Challenging conventional history, Amity Shlaes offers a striking reinterpretation of the Great Depression that devastated America in the early part of the twentieth century. She shows how both Presidents Hoover and Roosevelt failed to understand the prosperity of the 1920s and heaped massive burdens on the country that more than offset the benefit of New Deal programs. From 1929 to 1940, federal intervention helped to make the Depression great by forgetting the men and women who sought to help themselves.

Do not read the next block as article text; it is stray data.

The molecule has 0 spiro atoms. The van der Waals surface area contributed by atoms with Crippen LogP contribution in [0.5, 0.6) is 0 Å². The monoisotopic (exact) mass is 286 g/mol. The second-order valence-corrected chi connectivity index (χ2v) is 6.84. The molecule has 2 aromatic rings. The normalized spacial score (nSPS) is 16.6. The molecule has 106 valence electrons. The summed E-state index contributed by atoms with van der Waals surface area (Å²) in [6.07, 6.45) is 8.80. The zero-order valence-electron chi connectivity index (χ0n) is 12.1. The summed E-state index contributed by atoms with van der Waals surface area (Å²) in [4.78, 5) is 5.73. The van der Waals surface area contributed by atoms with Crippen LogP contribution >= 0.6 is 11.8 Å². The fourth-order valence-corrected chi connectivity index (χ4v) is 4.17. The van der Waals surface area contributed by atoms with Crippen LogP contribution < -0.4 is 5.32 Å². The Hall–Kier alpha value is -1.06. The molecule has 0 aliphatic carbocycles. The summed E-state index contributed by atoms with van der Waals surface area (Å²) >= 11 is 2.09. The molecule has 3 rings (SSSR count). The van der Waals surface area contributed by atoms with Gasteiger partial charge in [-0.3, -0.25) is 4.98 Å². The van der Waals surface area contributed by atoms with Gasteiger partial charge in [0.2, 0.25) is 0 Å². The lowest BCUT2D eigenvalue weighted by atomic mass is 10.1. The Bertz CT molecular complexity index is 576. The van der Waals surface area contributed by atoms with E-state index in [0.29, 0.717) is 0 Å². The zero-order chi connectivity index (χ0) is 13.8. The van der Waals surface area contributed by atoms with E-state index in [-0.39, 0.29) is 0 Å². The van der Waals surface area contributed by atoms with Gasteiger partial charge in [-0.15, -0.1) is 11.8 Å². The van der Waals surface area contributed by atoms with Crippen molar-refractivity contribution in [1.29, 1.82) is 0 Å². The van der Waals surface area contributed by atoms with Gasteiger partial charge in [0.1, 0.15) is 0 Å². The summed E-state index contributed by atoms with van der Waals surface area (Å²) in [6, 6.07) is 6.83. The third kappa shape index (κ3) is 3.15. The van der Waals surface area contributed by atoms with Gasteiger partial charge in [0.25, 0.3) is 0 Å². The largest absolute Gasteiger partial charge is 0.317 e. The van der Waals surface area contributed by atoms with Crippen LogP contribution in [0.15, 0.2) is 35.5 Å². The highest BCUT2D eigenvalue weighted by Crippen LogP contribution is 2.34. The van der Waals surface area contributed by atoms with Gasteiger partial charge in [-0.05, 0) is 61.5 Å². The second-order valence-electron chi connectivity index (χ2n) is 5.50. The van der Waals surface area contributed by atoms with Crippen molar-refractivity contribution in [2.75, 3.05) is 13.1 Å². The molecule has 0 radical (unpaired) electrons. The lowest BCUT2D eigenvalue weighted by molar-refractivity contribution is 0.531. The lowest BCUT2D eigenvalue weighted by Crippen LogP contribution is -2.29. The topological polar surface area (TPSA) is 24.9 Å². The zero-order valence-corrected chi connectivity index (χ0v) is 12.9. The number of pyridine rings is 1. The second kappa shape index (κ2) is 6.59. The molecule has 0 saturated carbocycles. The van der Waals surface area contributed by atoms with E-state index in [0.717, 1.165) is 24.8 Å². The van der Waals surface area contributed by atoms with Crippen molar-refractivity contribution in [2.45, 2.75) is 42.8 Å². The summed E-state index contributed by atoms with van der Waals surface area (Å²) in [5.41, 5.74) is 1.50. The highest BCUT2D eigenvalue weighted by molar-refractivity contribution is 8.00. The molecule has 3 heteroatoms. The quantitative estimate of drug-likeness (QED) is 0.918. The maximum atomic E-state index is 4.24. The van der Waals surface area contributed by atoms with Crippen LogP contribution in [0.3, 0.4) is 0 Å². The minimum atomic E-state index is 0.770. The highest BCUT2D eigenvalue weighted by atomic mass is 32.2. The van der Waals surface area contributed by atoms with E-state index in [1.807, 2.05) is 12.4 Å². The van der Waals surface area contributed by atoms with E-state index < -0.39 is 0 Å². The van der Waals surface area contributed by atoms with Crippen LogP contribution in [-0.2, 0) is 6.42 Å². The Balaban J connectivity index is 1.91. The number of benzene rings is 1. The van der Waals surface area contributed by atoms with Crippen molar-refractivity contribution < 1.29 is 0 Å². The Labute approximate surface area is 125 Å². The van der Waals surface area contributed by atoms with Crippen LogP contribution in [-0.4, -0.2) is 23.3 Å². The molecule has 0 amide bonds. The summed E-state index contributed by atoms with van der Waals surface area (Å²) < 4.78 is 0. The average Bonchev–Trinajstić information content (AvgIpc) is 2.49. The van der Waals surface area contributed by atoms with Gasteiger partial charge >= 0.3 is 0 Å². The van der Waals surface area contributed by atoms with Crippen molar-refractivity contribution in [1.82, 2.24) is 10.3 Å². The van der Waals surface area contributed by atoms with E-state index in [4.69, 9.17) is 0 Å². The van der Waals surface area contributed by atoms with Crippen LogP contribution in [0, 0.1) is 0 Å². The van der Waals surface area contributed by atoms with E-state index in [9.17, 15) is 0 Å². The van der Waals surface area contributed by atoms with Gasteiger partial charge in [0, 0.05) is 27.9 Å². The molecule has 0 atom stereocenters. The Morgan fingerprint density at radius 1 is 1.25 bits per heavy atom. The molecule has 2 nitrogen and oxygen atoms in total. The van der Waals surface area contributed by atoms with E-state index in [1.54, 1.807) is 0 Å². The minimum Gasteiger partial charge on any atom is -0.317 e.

In this illuminating work of history, Shlaes follows the struggles of those now forgotten people, from a family of butchers in Brooklyn who dealt a stunning blow to the New Deal, to Bill W., who founded Alcoholics Anonymous, and Father Divine, a black cult leader. She takes a fresh look at the great scapegoats of the period, from Andrew Mellon to Sam Insull of Chicago. Finally, she traces the mounting agony of the New Dealers themselves. Authoritative, original, and utterly engrossing, The Forgotten Man reveals how those dark years shaped both current political challenges and the strong national character that helps Americans to confront them.